Soviet professional holiday Geologists Day
3 April 2016 is a 50-year anniversary of the Soviet professional holiday Geologists Day.
First celebrated in 1966, the Day of Geologist is on the first Sunday in April. It is the professional holiday for the most romantic profession – geologist. It was established by the Decree of the Presidium of the Supreme Soviet of the USSR of 31 March 1966 in commemoration of Soviet geologists work in the creation of the mineral resource base of the country. In fact, the reason for the establishment was the opening of the first fields of the West Siberian oil and gas in 1966. Chosen on the first Sunday in April, because it is the start of most geological expeditions, and in order the geologists could have time for celebrating their professional holiday. Then, they leave for distant sparsely populated areas of the country for the summer, until late fall.
In addition, the Geologists Day is a professional holiday for hydrogeologists, engineering geologists, geophysicists and geochemists. It is grandly celebrated in all geological and mining organizations of the former Soviet Union. Besides, it is the professional holiday for surveyor, blasters, drifters mines, and all those people who are engaged in the exploration and production of minerals, whose work means struggle with nature for its wealth.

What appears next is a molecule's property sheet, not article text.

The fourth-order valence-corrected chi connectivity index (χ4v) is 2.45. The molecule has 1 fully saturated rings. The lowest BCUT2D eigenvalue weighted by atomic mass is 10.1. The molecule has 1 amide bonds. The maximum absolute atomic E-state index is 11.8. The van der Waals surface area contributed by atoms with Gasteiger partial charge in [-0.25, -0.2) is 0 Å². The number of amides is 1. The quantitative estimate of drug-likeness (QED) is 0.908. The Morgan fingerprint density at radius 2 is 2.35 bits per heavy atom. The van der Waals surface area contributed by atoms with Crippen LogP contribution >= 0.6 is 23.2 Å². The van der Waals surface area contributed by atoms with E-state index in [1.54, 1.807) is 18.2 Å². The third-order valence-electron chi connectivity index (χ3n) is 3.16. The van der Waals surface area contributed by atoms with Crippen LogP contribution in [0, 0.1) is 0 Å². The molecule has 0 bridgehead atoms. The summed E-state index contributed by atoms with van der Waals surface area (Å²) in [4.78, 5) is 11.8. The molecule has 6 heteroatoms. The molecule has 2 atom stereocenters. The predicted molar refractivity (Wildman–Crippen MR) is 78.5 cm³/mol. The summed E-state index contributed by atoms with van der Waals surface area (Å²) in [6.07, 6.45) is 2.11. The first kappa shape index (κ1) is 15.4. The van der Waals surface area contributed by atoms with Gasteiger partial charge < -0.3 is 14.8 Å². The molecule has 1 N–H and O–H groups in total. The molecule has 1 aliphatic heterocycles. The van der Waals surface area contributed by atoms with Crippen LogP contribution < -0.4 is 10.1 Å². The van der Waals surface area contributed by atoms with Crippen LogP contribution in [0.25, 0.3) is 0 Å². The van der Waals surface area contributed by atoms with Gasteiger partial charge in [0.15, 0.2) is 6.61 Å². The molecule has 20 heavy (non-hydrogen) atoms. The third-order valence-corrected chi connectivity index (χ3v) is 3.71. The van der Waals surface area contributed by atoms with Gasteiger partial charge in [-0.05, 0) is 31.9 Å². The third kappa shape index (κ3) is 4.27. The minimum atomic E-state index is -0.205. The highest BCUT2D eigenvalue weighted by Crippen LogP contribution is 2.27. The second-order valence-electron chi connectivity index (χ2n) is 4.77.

The initiators of the appeal to establish a holiday were Soviet geologists headed by Academician AL Yanshin. The reason for the celebration was the opening in 1966 of the first fields of the West Siberian oil and gas province.
In fact, this professional holiday was fixed by the decrees of the Presidium of the USSR Supreme Soviet and the Presidium of the USSR. And the last one – by RF President on July 31, 2013 № 659 “On the procedure of establishing the Russian Federation commemorative days and professional holidays”.
Traditionally, on this holiday geologists receive Papers of honor, money, and badges. The Day of Geologist is celebrated in almost all geological and mining organizations of the former Soviet Union: Belarus, Kyrgyzstan, and Ukraine.